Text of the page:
Chipmaking Amid War in Israel
What happens when innovation comes under fire
Arrian Ebrahimi of Chip Capitols returns with a timely analysis of Israeli semiconductor policy.
Amid a bloody war with Israel, the terrorist group Hamas attacked cities in Israel’s Ashkelon region, raising concerns for American semiconductor giant Intel’s fabrication facility (fab) in Kiryat Gat. Intel notes that it is “closely monitoring the situation in Israel” — but these comments call to mind memories of 2011: at the time, Hamas missiles hit Kiryat Gat just as Intel was planning a $4.8 billion expansion of its facility, with $500 million in support from the Israeli government. Beyond potential threats to facilities, Israel has called up hundreds of thousands of reservists to serve the war effort, and these individuals leave behind day jobs that often involved critical roles in global semiconductor giants.
Turning a desert-covered country in a conflict-ridden area of the world into a semiconductor powerhouse was neither easy nor accidental. Through a panoply of subsidy regimes, the Israeli government has successfully attracted foreign chipmakers and designers, while also propping up its vibrant domestic start-up ecosystem. In addition to the support Israel already counts on from foreign democracies, this long-standing industrial policy has developed what some Israeli strategists call a “silicon dome.” As in the case of Taiwan, a globally critical chip industry incentivizes the world’s economic superpowers to protect Israel from neighboring national security threats.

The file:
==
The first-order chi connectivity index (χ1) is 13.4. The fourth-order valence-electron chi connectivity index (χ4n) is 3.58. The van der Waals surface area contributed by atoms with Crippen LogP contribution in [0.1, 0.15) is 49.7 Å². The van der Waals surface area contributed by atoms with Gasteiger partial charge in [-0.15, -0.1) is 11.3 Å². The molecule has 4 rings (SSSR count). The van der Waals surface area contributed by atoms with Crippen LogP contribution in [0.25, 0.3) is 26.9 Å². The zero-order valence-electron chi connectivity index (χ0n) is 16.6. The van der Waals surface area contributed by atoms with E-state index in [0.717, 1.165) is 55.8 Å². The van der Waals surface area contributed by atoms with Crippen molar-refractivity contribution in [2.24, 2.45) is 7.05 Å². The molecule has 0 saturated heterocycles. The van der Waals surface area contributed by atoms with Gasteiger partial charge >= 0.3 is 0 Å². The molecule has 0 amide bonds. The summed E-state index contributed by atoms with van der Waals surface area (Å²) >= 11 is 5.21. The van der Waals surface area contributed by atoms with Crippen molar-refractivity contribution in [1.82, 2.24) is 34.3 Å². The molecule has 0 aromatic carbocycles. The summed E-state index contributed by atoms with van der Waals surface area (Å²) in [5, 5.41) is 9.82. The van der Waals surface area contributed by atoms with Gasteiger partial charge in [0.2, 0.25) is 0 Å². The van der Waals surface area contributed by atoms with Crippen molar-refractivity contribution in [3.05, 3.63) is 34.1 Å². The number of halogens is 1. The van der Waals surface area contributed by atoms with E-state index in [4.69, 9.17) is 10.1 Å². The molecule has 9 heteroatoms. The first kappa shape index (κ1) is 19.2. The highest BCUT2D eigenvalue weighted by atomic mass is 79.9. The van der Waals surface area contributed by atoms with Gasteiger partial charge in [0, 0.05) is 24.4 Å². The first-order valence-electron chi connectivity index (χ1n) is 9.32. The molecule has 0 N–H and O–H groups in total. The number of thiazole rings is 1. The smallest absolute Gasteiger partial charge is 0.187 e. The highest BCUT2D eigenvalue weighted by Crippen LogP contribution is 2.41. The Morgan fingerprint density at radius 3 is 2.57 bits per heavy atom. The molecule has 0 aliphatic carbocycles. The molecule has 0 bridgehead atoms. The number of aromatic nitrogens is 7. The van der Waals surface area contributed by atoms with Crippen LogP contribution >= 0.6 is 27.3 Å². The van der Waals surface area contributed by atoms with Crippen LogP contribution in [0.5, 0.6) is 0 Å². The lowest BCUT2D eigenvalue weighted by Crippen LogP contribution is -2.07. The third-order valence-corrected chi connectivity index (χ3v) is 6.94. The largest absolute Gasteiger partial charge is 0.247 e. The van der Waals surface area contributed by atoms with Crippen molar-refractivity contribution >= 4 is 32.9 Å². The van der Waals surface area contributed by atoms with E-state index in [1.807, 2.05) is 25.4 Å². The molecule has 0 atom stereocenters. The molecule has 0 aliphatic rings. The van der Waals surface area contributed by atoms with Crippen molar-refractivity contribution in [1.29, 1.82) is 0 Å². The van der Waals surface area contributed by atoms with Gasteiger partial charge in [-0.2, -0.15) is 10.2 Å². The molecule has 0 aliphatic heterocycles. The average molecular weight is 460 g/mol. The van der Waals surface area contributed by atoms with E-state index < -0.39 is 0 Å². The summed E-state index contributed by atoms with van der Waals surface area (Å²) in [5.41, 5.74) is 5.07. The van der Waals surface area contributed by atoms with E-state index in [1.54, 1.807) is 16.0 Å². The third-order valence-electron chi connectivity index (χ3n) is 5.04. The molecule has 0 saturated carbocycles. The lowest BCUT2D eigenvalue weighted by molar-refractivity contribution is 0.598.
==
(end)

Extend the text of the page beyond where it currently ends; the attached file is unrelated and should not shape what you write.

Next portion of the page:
Although Israel’s semiconductor industry provides it a degree of protection, chipmaking also positions it in the middle of a geopolitical tug-of-war between the US and China. Israel has served as a source of cutting-edge chip design talent for semiconductor companies in both countries — but US officials have applied heavy pressure to align Israel more closely to American national security policy vis-à-vis China. As the war between Israel and Hamas rages on and China refuses to condemn Hamas’s terrorist attack on Israeli civilians, Israel’s continued investment in its chip industry after the war may play a more American-aligned position.
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An Israel Chip Industry Primer
In a pre-war state, Israel plays an outsized role in the global semiconductor value chain. At its core is Intel, which employs 12,000 employees at chip design facilities in Haifa, Jerusalem, and Petah Tikva, as well as at its fab in Kiryat Gat. The US firm’s $8.7 billion in exports from Israel in 2022 alone account for 1.75% of Israel’s national GDP, leading some to acclaim, “Intel is Israel, and Israel is Intel.”
But Israel’s semiconductor industry stretches beyond Intel and further back than the past two decades. In 1964, Motorola took the chip industry’s first step into Israel with a research center, which Intel followed a decade later with its own research center in Haifa. In the years since, global chipmakers and fabless design firms — including Apple, Broadcom, Qualcomm, Samsung, Huawei, and Texas Instruments — have established design footprints in Israel, employing the country’s over 30,000 chip engineers. Intel and Israeli Tower Semiconductor own the country’s only manufacturing fabs, with Intel’s attempted purchase of the latter blocked by Chinese regulators in light of growing geopolitical tensions.